Hi Dan. I agree with Keith. I just did a seminar for 30 and we had 2-3 bottles of each wine, with two exceptions. I poured everything, into plastic glasses. If you provide other glassware or if people bring their own, they can pour their plastic glass apportionment into their tasting glass. It’s really best if you keep control of the pour process.
There was almost no way to do that with the single bottles, so I did pass those around with many exhortations to think about leaving some for the last table to get wine.
In doing things this way, you need to have sequenced “flights”. After the initial pours, I walked around the table pouring for each person (again into the plastic glass) the pour(s) for the next flight. It worked relatively well and smoothly. If you have a trusted assistant to help you, that is always to the good.
Well, if it should be a professional-like tasting 1 bottle for 22 guests is not ok … it´s not only to take one sip but to smell, taste, swirl, re-taste etc. …
16 glasses are ok (for younger wines), 18 is almost too much …
On the other hand I had quite positive experiences with the method of letting everybody pour himself … if there isn´t enough left for the last glass the shame would be on the ones with heavy fill … and when going around with the empty glass to collect a bit here and there those people often turn red and stumble excuses … next flight is always perfect !
Another way is to let go round a small glass with a marking together with the bottle - to measure the apropriate quantity … and everybody is only entitled to pour up to he marking … works perfectly, but I did it only one time … it simply wasn´t necessary …
It is NOT recommendable to send a waiter around and the table to pour (or do it yourself) … in standing position one often pours much too much … and it´s hard to blame the waiter afterwards …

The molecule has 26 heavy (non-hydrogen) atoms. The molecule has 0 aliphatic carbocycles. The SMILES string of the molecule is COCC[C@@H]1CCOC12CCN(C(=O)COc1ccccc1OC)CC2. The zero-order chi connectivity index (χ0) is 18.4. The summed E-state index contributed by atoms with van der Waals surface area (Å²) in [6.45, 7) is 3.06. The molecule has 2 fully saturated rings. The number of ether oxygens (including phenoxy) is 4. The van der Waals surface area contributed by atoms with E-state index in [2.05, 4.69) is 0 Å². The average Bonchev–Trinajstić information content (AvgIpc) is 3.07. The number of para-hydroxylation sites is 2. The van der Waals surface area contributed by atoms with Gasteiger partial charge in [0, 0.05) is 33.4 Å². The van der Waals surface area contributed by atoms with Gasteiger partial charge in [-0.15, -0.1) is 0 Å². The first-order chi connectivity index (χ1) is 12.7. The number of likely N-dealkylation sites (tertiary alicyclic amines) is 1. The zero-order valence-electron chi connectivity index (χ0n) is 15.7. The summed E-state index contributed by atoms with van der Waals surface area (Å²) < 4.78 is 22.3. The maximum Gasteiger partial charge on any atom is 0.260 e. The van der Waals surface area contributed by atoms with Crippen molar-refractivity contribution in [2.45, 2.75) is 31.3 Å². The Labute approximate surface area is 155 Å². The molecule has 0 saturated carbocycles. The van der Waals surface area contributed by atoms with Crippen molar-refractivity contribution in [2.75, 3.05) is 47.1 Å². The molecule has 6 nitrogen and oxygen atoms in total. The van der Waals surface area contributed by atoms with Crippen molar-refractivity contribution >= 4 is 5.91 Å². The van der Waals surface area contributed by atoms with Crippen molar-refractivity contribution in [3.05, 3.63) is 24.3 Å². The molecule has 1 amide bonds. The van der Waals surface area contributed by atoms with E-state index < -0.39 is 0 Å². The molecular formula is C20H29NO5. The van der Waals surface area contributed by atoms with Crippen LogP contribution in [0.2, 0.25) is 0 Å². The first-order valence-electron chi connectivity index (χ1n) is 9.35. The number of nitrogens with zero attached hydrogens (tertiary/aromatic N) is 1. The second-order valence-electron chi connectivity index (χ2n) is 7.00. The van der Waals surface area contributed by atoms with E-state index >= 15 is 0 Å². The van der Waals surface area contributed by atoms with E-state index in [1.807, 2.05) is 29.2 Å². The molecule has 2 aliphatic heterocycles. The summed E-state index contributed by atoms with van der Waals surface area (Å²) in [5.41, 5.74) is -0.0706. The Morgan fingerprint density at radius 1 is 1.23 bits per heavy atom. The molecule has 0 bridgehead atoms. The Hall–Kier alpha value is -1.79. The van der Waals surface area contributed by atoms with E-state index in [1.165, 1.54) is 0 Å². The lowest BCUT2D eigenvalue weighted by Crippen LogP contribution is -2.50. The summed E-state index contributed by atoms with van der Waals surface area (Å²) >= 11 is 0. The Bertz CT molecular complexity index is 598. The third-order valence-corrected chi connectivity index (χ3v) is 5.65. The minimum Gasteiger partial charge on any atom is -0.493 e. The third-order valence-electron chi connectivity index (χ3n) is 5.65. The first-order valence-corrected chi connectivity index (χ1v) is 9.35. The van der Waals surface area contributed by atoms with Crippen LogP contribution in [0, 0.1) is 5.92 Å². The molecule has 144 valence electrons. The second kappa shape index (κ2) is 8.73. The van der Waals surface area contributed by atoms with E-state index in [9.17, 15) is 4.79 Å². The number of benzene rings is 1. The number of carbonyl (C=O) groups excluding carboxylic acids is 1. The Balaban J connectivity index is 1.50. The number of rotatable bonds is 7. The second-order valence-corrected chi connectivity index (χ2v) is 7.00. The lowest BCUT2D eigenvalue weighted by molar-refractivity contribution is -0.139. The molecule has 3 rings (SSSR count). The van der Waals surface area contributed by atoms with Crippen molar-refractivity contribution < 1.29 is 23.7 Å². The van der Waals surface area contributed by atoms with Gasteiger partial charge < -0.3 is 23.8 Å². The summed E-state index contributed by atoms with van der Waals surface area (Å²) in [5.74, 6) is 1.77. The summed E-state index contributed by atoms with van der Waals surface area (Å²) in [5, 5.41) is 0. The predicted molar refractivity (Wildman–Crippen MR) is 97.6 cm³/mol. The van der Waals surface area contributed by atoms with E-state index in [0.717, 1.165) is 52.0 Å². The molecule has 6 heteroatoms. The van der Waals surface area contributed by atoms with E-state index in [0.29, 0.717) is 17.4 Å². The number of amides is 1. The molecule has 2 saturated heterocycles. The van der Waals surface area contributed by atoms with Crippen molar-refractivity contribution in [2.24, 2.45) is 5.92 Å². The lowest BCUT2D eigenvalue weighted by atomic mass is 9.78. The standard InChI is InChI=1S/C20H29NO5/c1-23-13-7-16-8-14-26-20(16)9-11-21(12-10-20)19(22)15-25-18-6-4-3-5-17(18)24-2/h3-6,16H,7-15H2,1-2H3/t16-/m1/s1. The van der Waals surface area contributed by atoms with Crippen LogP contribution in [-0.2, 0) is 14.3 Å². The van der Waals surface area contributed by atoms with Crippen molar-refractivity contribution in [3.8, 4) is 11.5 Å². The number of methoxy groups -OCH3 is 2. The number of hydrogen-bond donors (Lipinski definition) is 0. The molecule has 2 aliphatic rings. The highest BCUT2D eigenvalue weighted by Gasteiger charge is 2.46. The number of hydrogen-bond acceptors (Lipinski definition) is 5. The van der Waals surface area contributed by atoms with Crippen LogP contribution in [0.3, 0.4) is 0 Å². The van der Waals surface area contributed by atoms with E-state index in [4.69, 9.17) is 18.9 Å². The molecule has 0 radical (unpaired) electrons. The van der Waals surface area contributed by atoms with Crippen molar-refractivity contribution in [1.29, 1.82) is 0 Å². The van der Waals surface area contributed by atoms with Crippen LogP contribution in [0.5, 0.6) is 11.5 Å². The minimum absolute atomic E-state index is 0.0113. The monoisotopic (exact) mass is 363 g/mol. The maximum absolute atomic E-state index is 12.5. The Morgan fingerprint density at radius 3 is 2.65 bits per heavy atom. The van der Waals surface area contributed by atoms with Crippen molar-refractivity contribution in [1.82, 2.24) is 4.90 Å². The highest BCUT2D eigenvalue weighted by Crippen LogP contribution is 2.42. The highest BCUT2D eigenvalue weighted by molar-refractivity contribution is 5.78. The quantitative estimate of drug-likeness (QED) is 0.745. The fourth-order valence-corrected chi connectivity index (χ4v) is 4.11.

For me, I would have 2 bottles of everything, and I would have someone pouring. This gives people the opportunity to pass on a wine they might not want. If I have more than 3 wines, I have 3 stems on the table as diners sit down, and announce what is in the glasses, left to right. Some people will drain all their glasses, others will want to hold on to them and try them through the dinner. Then you can pour the next flight into the emptied glasses, or put down additional glasses for the few geeks who can’t let go of the first flight. Obviously, it is essential to get the glass requirements settled with the restaurant well beforehand.
In my experience, a group will start to self-select at that point, with many people having favorites that they want re-poured. With 22 people, you will have someone busy pouring through the night, but will not have glasses or bottles spilled, or those few people with glasses filled to the brim. The problem with self pours, even with the measured pourers, is that it is very disruptive during a dinner to have to pass the bottle every time someone wants something new or more of a favorite.
Dan, thread drift, but I noticed you were taking an '03 Eloge. FWIW I drank an '02 a couple of weeks ago and it took a good four hours in the decanter to show its stuff. Over those four hours it went from nothing special to magnificent!
I have these same pourers and they work perfectly and are the answer to this post. My tasting group can reach into the 20s and this is where we go in favor of trusting the accuracy of pouring from the bottle. They do require tilting the bottle upside down and in the case where sediment may be an issue, it`s good to decant in advance. Also, it is important to clean these after each evenings usage and especially after pouring a flawed wine.
In my experience (ITB) there are two popular ways to hold a tasting for that amount of people.
A small cocktail table with a person pouring wine to those who come and go from the table in a cocktail mingling environment. It allows for everyone to walk around, talk, chat, and listen to the Pourer say the same thing 22 times per wine.